August 2014
Volume 55, Issue 8
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Glaucoma  |   August 2014
Age-Associated Changes in the Retinal Nerve Fiber Layer and Optic Nerve Head
Author Affiliations & Notes
  • Nimesh B. Patel
    University of Houston College of Optometry, Department of Vision Sciences, Houston, Texas, United States
  • Mimi Lim
    State University of New York College of Optometry, New York, New York, United States
  • Avni Gajjar
    University of Houston College of Optometry, Department of Vision Sciences, Houston, Texas, United States
  • Kelsey B. Evans
    University of Houston College of Optometry, Department of Vision Sciences, Houston, Texas, United States
  • Ronald S. Harwerth
    University of Houston College of Optometry, Department of Vision Sciences, Houston, Texas, United States
  • Correspondence: Nimesh B. Patel, University of Houston College of Optometry, Department of Vision Sciences, 505 J. Davis Armistead Building, Houston, TX 77204, USA; npatel@optometry.uh.edu
Investigative Ophthalmology & Visual Science August 2014, Vol.55, 5134-5143. doi:10.1167/iovs.14-14303
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      Nimesh B. Patel, Mimi Lim, Avni Gajjar, Kelsey B. Evans, Ronald S. Harwerth; Age-Associated Changes in the Retinal Nerve Fiber Layer and Optic Nerve Head. Invest. Ophthalmol. Vis. Sci. 2014;55(8):5134-5143. doi: 10.1167/iovs.14-14303.

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      © ARVO (1962-2015); The Authors (2016-present)

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Abstract

Purpose.: Optical coherence tomography (OCT) measures of the retinal nerve fiber layer (RNFL) thickness and neuroretinal rim (NRR) parameters are often used as a surrogate for retinal ganglion cell content. The purpose of this study was to investigate the relationship between these morphological measures and the aging effects on these structures.

Methods.: One hundred thirteen healthy individuals, aged 19 to 76 years, with no prior history of retinal of optic nerve head pathology were recruited. A circumpapillary and radial OCT scan centered on the optic nerve head (ONH) was used for data analysis. Transverse scaling was calculated for each subject using measures from optical biometry. Custom algorithms were used for morphological analysis of the ONH NRR and RNFL that included quantification of major retinal vascular contribution.

Results.: There was a significant age-related loss of RNFL thickness (−0.23 μm/y, R 2 = 0.24, P < 0.01), major retinal vascular contribution (−0.03 μm/y, R 2 = 0.07, P = 0.01, neural rim volume (NRV, −0.004 mm3/y, R 2 = 0.15, P < 0.01), and minimum rim width (MRW, −1.77 μm/y, R 2 = 0.23, P < 0.01) before, and after, incorporating the Bruch's membrane opening size (sMRW, −1.86 μm/y, R 2 = 0.22, P < 0.01). When normalized, the rates of change for ONH NRR parameters (NRV, 0.69%/y and sMRW, 0.50%/y) exceeded that of RNFL thickness (0.19%/y, P < 0.01).

Conclusions.: Although both RNFL and ONH NRR parameters contain axons of retinal ganglion cells, there are differences in age-related changes in these measures that should be considered in clinical application.

Introduction
The glaucomas are a group of optic neuropathies that are characterized by losses of retinal ganglion cells (RGCs) and associated thinning of the retinal nerve fiber layer (RNFL), cupping of the optic nerve head (ONH), and decrease in visual sensitivity. 14 In early stages of the disease, when visual fields may still be clinically normal, a critical assessment of the ONH and RNFL provide valuable information for initial diagnosis and management. 5,6 These structures are often assessed during an ophthalmoscopic evaluation, but the procedure has high inter- and intrasubject variability. 79 In contrast, objective in vivo imaging using optical coherence tomography (OCT) provides higher resolution and more repeatable measures. 1014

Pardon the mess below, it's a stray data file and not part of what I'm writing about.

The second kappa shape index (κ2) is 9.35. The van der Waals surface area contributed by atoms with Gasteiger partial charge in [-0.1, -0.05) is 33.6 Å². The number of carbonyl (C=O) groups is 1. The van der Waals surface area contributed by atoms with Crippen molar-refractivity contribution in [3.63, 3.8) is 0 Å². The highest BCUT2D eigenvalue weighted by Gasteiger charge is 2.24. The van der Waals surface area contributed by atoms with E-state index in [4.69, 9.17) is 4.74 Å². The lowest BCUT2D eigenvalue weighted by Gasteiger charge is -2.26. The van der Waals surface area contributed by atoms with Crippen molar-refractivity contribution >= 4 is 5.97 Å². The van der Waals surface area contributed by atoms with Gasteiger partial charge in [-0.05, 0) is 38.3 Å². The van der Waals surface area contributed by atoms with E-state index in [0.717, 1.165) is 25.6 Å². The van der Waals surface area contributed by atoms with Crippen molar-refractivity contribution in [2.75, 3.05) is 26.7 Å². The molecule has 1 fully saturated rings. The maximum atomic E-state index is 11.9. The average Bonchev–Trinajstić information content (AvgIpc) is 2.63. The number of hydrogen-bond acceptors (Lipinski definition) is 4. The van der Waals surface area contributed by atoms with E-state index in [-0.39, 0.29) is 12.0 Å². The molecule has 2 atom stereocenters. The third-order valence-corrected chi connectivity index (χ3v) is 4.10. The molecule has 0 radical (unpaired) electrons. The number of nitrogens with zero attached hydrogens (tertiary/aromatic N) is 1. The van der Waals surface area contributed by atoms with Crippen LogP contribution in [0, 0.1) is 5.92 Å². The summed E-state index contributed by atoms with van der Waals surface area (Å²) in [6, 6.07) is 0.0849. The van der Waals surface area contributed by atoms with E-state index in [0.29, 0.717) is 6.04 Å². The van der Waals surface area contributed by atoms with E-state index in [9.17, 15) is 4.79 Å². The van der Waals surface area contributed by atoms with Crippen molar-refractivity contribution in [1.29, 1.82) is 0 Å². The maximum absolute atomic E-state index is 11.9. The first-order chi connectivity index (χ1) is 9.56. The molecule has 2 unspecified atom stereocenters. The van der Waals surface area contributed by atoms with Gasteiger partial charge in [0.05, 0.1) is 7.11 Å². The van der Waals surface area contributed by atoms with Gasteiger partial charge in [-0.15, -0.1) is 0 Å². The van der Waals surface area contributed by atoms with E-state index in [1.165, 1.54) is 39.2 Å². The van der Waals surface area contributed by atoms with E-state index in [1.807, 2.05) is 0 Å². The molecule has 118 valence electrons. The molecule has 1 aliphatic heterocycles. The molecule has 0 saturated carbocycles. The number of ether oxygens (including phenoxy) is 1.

The standard OCT scan protocol used to assess the health of the optic nerve is a circumpapillary 12° diameter circular scan centered on the ONH. Global and localized RNFL thickness measures from this strategy have been shown to be reasonably sensitive for detection and progression of glaucomatous neuropathy. 15 Of recent, improved methods of using OCT volume or radial scans for assessing glaucoma associated changes in ONH morphology have been proposed. These measurements include the neuroretinal rim (NRR) area (RA), the minimum NRR width (MRW), and the NRR volume (NRV), all referenced to Bruch's membrane opening (BMO). 1618 Each of these metrics, RNFL thickness, RA, MRW, and NRV, are considered to reflect the RGC axonal content of the retina. 
Although morphological measures with OCT technology are repeatable, there are several aspects of the scan acquisition and analysis that are important to consider. Scans that are well centered and captured through a dilated pupil and have high image quality are needed for accurate analysis. 1922 In addition, the location of the scan path is dependent on the optics of the imaging device and eye. Hence, in myopic eyes or eyes with a longer axial length, the RNFL scan path is further from the ONH rim margin where the nerve fiber layer is also thinner. 2325 Incorporating transverse scaling in RNFL measures has been shown to improve the precision of these measures. 2628 Similarly, it is logical that scaling principles should also be applied for analysis of ONH morphology. 24